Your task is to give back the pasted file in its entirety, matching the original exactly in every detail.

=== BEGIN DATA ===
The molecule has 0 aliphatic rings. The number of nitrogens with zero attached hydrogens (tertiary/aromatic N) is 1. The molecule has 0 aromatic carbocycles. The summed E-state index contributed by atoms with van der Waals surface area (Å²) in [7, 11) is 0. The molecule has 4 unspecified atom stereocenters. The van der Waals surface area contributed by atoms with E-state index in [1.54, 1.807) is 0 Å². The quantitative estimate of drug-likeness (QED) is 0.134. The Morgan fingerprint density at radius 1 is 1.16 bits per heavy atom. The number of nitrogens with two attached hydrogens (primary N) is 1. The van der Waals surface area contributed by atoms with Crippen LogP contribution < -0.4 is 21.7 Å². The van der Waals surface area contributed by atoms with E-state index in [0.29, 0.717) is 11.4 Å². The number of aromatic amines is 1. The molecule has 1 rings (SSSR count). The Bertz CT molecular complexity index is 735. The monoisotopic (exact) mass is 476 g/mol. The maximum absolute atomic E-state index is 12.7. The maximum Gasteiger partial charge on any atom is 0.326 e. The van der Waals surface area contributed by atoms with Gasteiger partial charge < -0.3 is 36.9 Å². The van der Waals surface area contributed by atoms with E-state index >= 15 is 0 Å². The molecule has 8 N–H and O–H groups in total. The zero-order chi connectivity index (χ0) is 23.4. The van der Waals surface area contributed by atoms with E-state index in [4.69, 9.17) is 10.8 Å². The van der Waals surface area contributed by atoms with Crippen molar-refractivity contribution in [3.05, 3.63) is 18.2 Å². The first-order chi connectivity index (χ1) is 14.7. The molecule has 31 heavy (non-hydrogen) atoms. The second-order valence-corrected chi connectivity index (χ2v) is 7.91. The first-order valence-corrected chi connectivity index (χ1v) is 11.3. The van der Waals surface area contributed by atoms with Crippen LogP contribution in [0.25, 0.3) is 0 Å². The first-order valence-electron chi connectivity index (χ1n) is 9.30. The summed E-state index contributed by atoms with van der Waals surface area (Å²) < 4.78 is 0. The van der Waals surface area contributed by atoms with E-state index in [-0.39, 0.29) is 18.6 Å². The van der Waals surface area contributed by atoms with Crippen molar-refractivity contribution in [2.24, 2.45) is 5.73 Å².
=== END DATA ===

The molecule has 0 aliphatic rings. The number of nitrogens with zero attached hydrogens (tertiary/aromatic N) is 1. The molecule has 0 aromatic carbocycles. The summed E-state index contributed by atoms with van der Waals surface area (Å²) in [7, 11) is 0. The molecule has 4 unspecified atom stereocenters. The van der Waals surface area contributed by atoms with E-state index in [1.54, 1.807) is 0 Å². The quantitative estimate of drug-likeness (QED) is 0.134. The Morgan fingerprint density at radius 1 is 1.16 bits per heavy atom. The number of nitrogens with two attached hydrogens (primary N) is 1. The van der Waals surface area contributed by atoms with Crippen LogP contribution < -0.4 is 21.7 Å². The van der Waals surface area contributed by atoms with E-state index in [0.29, 0.717) is 11.4 Å². The number of aromatic amines is 1. The molecule has 1 rings (SSSR count). The Bertz CT molecular complexity index is 735. The monoisotopic (exact) mass is 476 g/mol. The maximum absolute atomic E-state index is 12.7. The maximum Gasteiger partial charge on any atom is 0.326 e. The van der Waals surface area contributed by atoms with Gasteiger partial charge < -0.3 is 36.9 Å². The van der Waals surface area contributed by atoms with E-state index >= 15 is 0 Å². The molecule has 8 N–H and O–H groups in total. The zero-order chi connectivity index (χ0) is 23.4. The van der Waals surface area contributed by atoms with E-state index in [4.69, 9.17) is 10.8 Å². The van der Waals surface area contributed by atoms with Crippen molar-refractivity contribution in [3.05, 3.63) is 18.2 Å². The first-order chi connectivity index (χ1) is 14.7. The molecule has 31 heavy (non-hydrogen) atoms. The second-order valence-corrected chi connectivity index (χ2v) is 7.91. The first-order valence-corrected chi connectivity index (χ1v) is 11.3. The van der Waals surface area contributed by atoms with Crippen LogP contribution in [0.25, 0.3) is 0 Å². The first-order valence-electron chi connectivity index (χ1n) is 9.30. The summed E-state index contributed by atoms with van der Waals surface area (Å²) < 4.78 is 0. The van der Waals surface area contributed by atoms with E-state index in [-0.39, 0.29) is 18.6 Å². The van der Waals surface area contributed by atoms with Crippen molar-refractivity contribution in [2.24, 2.45) is 5.73 Å².